He is perhaps too young to be called the forgotten man of West Indies cricket.
But a promising international career hit rock bottom last year.
And now Adrian Barath is trying to revive his batting prowess in what he has described as a work in progress.
The 22-year-old Trinidad and Tobago opener was dropped last year after a string of poor scores for the West Indies, and since then has been working hard on his game to return to the team.
The right-handed batsman has been working with former star West Indies opener Gordon Greenidge, T&T coach and ex-West Indies wicketkeeper David Williams, and also getting advice from his father Ralph Barath and “friends who have really taken interest in my cricket”.
After scoring four half centuries so far this season, Barath is pleased with the way his batting has progressed.
“I think it’s a good feeling so far,” Barath said during a recent training session. “I’ve been putting in a lot of hard work batting in the nets and doing a lot of work on my concentration. So I’ve been really enjoying this moment right now. Obviously I’m looking to get to three figures (for Trinidad and Tobago), but that’s a work in progress.”
Barath, who scored a century on Test debut against Australia in 2009, is not satisfied with getting fifties. For him, it’s all about concentration, and re-focusing once he passes that landmark.
“I’m obviously looking to get some centuries. I’ll take these 50s as a platform to keep my form and consistency and my average up,” he said.
“I think I’ve been doing a decent job for my team. At the end of the day I can’t forget getting the team off to a good start on most occasions and laying the foundation. So I’m going to have to take it in stride, everything is a work in progress, I always have work to do on my game, but I’m working on concentrating, on working hard and digging deep.”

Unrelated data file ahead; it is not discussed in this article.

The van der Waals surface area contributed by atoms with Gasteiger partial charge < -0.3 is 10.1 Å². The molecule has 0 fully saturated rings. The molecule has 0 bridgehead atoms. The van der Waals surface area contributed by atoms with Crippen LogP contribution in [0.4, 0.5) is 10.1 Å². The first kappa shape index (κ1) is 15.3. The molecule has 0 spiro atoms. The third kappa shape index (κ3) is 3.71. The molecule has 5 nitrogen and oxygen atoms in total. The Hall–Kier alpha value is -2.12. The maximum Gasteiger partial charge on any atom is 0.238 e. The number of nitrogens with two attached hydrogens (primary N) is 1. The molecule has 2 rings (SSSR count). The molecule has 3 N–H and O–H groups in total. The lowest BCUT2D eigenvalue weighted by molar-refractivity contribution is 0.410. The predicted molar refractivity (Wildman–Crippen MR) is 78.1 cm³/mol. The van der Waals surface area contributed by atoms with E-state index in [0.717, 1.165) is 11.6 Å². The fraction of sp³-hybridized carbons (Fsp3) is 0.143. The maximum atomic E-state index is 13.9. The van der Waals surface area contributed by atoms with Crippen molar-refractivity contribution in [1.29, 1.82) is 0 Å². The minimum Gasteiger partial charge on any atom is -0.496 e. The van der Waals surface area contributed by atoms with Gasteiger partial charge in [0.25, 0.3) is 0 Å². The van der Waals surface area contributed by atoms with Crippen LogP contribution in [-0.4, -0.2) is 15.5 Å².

Asked about his intentions to return to the frame for a West Indies pick, Barath said he is content to work on improving his game rather than putting pressure on himself to return to international cricket.
“Obviously it’s always unfortunate being out of the side, but these things happen, and it’s how hard you work and how hard you come back,” he reasoned.
“You have to take this time to develop…the more first class games I have under my belt the better for me as you can see with the better players around the world, who have more first class games, they give themselves a better chance to perform at the highest level.
“I know I have centuries at the international level, but at the end of the day, it’s always a work in progress,” he said.